• Artists often neglect to realize that crowdfunding campaign money isn’t free – in addition to the fees you have to pay Kickstarter or one of its competitors like Indiegogo or RocketHub, the perks offered to donors often cost money as well. This handy web toy from Reuben Pressman helps you think through how much money you really need to raise if you’re thinking about starting a Kickstarter campaign (or really any crowdfunding operation).
  • Still not seeing a ton of post-recession nonprofit mergers, but here’s one in New York City: the Urban Arts Partnership has acquired the operations of the Manhattan New Music Project, which had recently won several large Department of Education grants for arts residencies for special-needs students.
  • Nina Simon takes on public voting for winners in art competitions, noting that only a small percentage of those eligible actually take the time to vote. She sees positive implications for engagement but possibly negative ones for artistic integrity; I see further evidence for the need for a hybrid approach.
  • Typical: just as games (including video games) are being touted as the next big new thing in arts circles, in the rest of the world their business model is collapsing.


  • Barry Hessenius has a short interview with Regina Smith, Senior Program Officer for Arts and Culture at the Kresge Foundation and Board Chair of Grantmakers in the Arts.


  • Creative placemaking giant ArtPlace has been busy lately. Now accepting applications for its third round of grants (letters of inquiry are due tomorrow, November 1 UPDATE: deadline has been extended to Monday, November 5), the funding collaborative released a short thought piece detailing thirteen “principles for successful creative placemaking” in late summer.  And earlier this month, ArtPlace “soft launched” its vibrancy indicators, a research effort accompanying its two-rounds-and-counting of creative placemaking grants. While the indicators aren’t totally done yet – data points covering value creation and racial/economic diversity have yet to be fully defined or published, and a promised website showing vibrancy in various corners of the country has not yet materialized – these two documents provide the most detail available to date on ArtPlace’s efforts to understand and measure creative placemaking. Andrew Taylor and Linda Essig offer initial reviews, and stay tuned to this space for more in-depth analysis from a special guest.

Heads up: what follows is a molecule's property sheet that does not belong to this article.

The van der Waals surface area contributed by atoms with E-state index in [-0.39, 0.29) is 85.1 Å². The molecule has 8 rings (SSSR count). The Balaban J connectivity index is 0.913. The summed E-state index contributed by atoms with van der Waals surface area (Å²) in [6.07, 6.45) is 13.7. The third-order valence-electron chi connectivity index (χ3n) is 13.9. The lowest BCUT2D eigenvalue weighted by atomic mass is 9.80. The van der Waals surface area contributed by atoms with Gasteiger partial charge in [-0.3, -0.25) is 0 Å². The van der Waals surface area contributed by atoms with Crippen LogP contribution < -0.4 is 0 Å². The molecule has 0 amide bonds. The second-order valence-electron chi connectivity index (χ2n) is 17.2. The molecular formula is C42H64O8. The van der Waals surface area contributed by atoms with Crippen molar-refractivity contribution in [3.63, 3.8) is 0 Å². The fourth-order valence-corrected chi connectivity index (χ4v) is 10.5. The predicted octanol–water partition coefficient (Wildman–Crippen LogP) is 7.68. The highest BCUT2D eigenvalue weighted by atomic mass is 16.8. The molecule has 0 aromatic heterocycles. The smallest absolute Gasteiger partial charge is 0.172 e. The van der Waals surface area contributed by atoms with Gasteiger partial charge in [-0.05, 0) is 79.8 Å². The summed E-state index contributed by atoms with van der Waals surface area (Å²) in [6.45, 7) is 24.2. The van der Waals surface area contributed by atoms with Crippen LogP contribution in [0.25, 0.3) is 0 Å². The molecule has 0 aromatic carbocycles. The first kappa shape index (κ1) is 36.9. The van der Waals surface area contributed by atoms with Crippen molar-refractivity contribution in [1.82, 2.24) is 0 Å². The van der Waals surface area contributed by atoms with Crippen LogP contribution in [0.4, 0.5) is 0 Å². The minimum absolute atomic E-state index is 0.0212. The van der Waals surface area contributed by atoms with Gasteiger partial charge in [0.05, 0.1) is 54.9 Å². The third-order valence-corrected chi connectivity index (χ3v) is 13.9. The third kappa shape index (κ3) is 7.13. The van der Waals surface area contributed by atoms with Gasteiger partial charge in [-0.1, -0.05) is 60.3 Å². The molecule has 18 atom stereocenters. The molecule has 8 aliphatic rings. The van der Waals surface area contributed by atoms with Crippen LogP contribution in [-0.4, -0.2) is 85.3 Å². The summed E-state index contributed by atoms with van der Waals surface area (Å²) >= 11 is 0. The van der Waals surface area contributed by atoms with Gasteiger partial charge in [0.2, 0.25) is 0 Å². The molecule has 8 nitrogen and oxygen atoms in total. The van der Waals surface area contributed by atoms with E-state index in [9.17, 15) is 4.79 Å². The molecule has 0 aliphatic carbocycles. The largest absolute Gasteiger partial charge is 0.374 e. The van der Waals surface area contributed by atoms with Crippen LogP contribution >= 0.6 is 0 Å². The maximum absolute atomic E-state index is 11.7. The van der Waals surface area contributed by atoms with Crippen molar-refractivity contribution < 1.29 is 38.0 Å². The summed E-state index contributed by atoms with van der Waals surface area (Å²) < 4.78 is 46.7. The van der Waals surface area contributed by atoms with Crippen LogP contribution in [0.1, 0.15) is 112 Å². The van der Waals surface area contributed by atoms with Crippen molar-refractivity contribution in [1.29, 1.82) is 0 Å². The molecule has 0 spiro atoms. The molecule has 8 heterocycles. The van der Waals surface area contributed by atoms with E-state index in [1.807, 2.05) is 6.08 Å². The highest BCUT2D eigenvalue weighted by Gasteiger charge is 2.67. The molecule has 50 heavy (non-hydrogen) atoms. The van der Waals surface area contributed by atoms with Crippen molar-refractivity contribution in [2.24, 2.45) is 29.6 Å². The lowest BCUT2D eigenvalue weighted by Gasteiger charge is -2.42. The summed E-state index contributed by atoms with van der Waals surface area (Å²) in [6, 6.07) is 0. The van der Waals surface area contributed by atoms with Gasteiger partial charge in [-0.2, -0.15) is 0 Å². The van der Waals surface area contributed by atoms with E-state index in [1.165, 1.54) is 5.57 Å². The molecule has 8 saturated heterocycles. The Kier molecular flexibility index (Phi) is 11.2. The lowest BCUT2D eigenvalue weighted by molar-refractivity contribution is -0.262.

• The fall issue of the Grantmakers in the Arts Reader has a very interesting feature taking a look back at historical research studies that, in the opinion of guest editor Alexis Frasz, deserve a second look. One of the studies in question is a re-release of 1988’s “Autopsy of an Orchestra: An Analysis of the Factors Contributing to the Bankruptcy of the Oakland Symphony Orchestra Association” by Melanie Beene, Patricia Mitchell, and Fenton Johnson, now available for the first time in digital format. Each study comes with two responses, one from an “established” and one from an “emerging” grantmaker. Other studies (re)considered include Gifts of the Muse (Createquity’s take here), “Art and Culture in Communities: Unpacking Participation,” “Crossover: How Artists Build Careers Across Commercial, Nonprofit and Community Work,” and “Champions of Change: The Impact of the Arts on Learning.”